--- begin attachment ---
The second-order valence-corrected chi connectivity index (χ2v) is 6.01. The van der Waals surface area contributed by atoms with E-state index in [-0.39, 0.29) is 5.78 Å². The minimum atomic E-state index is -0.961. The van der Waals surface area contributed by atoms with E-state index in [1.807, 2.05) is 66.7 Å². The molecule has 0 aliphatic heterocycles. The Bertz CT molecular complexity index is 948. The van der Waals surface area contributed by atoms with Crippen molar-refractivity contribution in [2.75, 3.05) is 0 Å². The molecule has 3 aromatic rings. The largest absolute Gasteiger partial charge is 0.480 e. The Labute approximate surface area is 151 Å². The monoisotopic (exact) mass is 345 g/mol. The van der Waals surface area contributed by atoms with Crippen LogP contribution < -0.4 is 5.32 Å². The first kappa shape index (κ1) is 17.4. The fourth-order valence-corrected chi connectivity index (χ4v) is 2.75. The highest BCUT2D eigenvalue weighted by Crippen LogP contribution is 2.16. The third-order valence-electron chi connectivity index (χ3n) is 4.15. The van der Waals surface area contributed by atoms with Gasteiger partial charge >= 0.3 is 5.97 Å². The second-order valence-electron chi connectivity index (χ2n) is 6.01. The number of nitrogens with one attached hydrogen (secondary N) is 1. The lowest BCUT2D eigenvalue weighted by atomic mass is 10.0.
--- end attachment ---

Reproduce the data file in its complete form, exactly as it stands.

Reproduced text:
The second-order valence-corrected chi connectivity index (χ2v) is 6.01. The van der Waals surface area contributed by atoms with E-state index in [-0.39, 0.29) is 5.78 Å². The minimum atomic E-state index is -0.961. The van der Waals surface area contributed by atoms with E-state index in [1.807, 2.05) is 66.7 Å². The molecule has 0 aliphatic heterocycles. The Bertz CT molecular complexity index is 948. The van der Waals surface area contributed by atoms with Crippen molar-refractivity contribution in [2.75, 3.05) is 0 Å². The molecule has 3 aromatic rings. The largest absolute Gasteiger partial charge is 0.480 e. The Labute approximate surface area is 151 Å². The monoisotopic (exact) mass is 345 g/mol. The van der Waals surface area contributed by atoms with Crippen LogP contribution < -0.4 is 5.32 Å². The first kappa shape index (κ1) is 17.4. The fourth-order valence-corrected chi connectivity index (χ4v) is 2.75. The highest BCUT2D eigenvalue weighted by Crippen LogP contribution is 2.16. The third-order valence-electron chi connectivity index (χ3n) is 4.15. The van der Waals surface area contributed by atoms with Gasteiger partial charge >= 0.3 is 5.97 Å². The second-order valence-electron chi connectivity index (χ2n) is 6.01. The number of nitrogens with one attached hydrogen (secondary N) is 1. The lowest BCUT2D eigenvalue weighted by atomic mass is 10.0.